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Alone in Amsterdam is a unique blend of travelogue and diary. PK Engelbrecht has an uncanny way of drawing the listener into her physical journey overseas and her internal quest to find meaning and peace. We see Amsterdam through the eyes of a sensitive young artist.
The freedom of smoking weed and being alone give her the opportunity to fully feel the pain of loss while giving clarity to the possibilities of the future. Engelbrecht is funny, sardonic, and sensitive. We want to know what she is going to say next, how she is going to handle the people she meets, and if she is going to make it on time to a tour. We feel her urgency, her delight, her frustrations and, ultimately, her optimism.
Her relationships are fraught with misunderstandings, conflicts, and unfulfilled promises. She is traveling in familiar territory, but her way of describing the encounters is blatantly honest. She takes responsibility, but is quick to shift blame when she sees fit.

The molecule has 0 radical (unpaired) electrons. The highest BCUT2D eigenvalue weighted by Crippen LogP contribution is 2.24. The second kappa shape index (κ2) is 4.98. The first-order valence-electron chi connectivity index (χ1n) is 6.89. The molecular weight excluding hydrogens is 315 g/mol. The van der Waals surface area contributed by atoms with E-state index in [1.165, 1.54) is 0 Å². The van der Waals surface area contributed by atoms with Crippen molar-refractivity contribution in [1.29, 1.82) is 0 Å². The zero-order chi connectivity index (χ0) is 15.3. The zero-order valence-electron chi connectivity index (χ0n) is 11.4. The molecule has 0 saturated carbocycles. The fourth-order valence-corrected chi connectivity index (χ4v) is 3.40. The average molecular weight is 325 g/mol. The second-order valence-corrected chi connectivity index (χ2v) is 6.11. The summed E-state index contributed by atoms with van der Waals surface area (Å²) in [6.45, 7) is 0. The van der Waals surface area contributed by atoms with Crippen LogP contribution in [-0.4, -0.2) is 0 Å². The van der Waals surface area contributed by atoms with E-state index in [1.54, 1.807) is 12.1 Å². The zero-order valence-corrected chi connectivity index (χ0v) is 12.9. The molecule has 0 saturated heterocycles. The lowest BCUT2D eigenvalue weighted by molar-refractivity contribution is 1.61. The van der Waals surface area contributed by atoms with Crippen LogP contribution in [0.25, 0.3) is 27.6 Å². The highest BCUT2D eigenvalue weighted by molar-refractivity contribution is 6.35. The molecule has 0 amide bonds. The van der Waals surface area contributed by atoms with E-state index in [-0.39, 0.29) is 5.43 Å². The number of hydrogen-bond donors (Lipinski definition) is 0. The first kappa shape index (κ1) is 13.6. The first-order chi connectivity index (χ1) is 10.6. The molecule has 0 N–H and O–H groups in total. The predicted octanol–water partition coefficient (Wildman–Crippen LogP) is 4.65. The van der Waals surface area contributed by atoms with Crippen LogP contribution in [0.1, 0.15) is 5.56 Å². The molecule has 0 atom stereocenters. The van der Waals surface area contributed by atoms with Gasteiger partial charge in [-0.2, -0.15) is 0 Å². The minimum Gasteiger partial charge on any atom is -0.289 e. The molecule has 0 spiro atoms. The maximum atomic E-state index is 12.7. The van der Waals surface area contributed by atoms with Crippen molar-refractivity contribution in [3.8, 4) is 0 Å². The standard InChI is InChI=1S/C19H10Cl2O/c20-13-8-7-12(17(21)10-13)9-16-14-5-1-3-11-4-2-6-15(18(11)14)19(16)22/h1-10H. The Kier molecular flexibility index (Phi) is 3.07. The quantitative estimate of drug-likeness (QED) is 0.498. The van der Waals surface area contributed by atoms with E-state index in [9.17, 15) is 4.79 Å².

Amsterdam seems different as we see it through Engelbrecht’s eyes. She has a keen sense of the ordinary and the exceptional. She unravels the mystery of Rembrandt and the tragic reality of Anne Frank in her own way, which informs the listener of the writer’s personal struggles. She truly feels the pain of others and tries to find why tragedy happens and how to move forward.
What I found particularly interesting was that I found myself shouting at her when I saw her making a grave mistake. When she talks back to customs officers I was horrified. I knew the consequences she was about to face, and I wanted to protect her. Her audacity stunned me. I found myself rooting for Engelbrecht as her story began to unfold. I wanted her to overcome her sadness and disappointment. I wanted her to mend broken relationships. And I wanted her to find love. Lynne Feldman